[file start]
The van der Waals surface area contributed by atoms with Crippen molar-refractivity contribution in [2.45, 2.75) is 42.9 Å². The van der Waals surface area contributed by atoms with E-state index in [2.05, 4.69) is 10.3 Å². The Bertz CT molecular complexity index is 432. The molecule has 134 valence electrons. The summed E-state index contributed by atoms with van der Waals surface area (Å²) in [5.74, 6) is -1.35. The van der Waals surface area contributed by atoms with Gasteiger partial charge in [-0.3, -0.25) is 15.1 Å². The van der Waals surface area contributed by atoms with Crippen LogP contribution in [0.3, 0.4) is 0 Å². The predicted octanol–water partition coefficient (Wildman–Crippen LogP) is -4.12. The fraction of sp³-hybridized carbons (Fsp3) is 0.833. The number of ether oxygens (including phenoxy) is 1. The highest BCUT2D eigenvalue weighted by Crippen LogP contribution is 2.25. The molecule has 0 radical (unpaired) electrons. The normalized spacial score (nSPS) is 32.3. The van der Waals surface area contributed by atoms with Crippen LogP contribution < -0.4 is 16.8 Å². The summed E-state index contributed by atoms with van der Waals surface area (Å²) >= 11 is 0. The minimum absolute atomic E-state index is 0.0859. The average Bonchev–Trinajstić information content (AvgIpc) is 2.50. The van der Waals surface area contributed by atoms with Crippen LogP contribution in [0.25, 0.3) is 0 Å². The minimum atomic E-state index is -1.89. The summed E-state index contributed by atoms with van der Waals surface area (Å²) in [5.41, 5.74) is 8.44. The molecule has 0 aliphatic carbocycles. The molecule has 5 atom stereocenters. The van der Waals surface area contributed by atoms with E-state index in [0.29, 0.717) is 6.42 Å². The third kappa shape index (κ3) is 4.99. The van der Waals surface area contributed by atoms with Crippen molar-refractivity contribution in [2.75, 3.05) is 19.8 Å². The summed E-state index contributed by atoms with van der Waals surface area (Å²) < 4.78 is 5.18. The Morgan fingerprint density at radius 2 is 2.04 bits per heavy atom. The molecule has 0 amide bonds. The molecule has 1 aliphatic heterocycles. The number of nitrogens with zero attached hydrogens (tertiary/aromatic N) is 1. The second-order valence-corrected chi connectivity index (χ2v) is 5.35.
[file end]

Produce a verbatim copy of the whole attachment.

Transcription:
The van der Waals surface area contributed by atoms with Crippen molar-refractivity contribution in [2.45, 2.75) is 42.9 Å². The van der Waals surface area contributed by atoms with E-state index in [2.05, 4.69) is 10.3 Å². The Bertz CT molecular complexity index is 432. The molecule has 134 valence electrons. The summed E-state index contributed by atoms with van der Waals surface area (Å²) in [5.74, 6) is -1.35. The van der Waals surface area contributed by atoms with Gasteiger partial charge in [-0.3, -0.25) is 15.1 Å². The van der Waals surface area contributed by atoms with Crippen LogP contribution in [0.3, 0.4) is 0 Å². The predicted octanol–water partition coefficient (Wildman–Crippen LogP) is -4.12. The fraction of sp³-hybridized carbons (Fsp3) is 0.833. The number of ether oxygens (including phenoxy) is 1. The highest BCUT2D eigenvalue weighted by Crippen LogP contribution is 2.25. The molecule has 0 radical (unpaired) electrons. The normalized spacial score (nSPS) is 32.3. The van der Waals surface area contributed by atoms with Crippen LogP contribution < -0.4 is 16.8 Å². The summed E-state index contributed by atoms with van der Waals surface area (Å²) >= 11 is 0. The minimum absolute atomic E-state index is 0.0859. The average Bonchev–Trinajstić information content (AvgIpc) is 2.50. The van der Waals surface area contributed by atoms with Crippen LogP contribution in [0.25, 0.3) is 0 Å². The minimum atomic E-state index is -1.89. The summed E-state index contributed by atoms with van der Waals surface area (Å²) in [5.41, 5.74) is 8.44. The molecule has 0 aliphatic carbocycles. The molecule has 5 atom stereocenters. The van der Waals surface area contributed by atoms with E-state index in [0.29, 0.717) is 6.42 Å². The third kappa shape index (κ3) is 4.99. The van der Waals surface area contributed by atoms with Crippen molar-refractivity contribution in [2.75, 3.05) is 19.8 Å². The summed E-state index contributed by atoms with van der Waals surface area (Å²) < 4.78 is 5.18. The Morgan fingerprint density at radius 2 is 2.04 bits per heavy atom. The molecule has 0 amide bonds. The molecule has 1 aliphatic heterocycles. The number of nitrogens with zero attached hydrogens (tertiary/aromatic N) is 1. The second-order valence-corrected chi connectivity index (χ2v) is 5.35.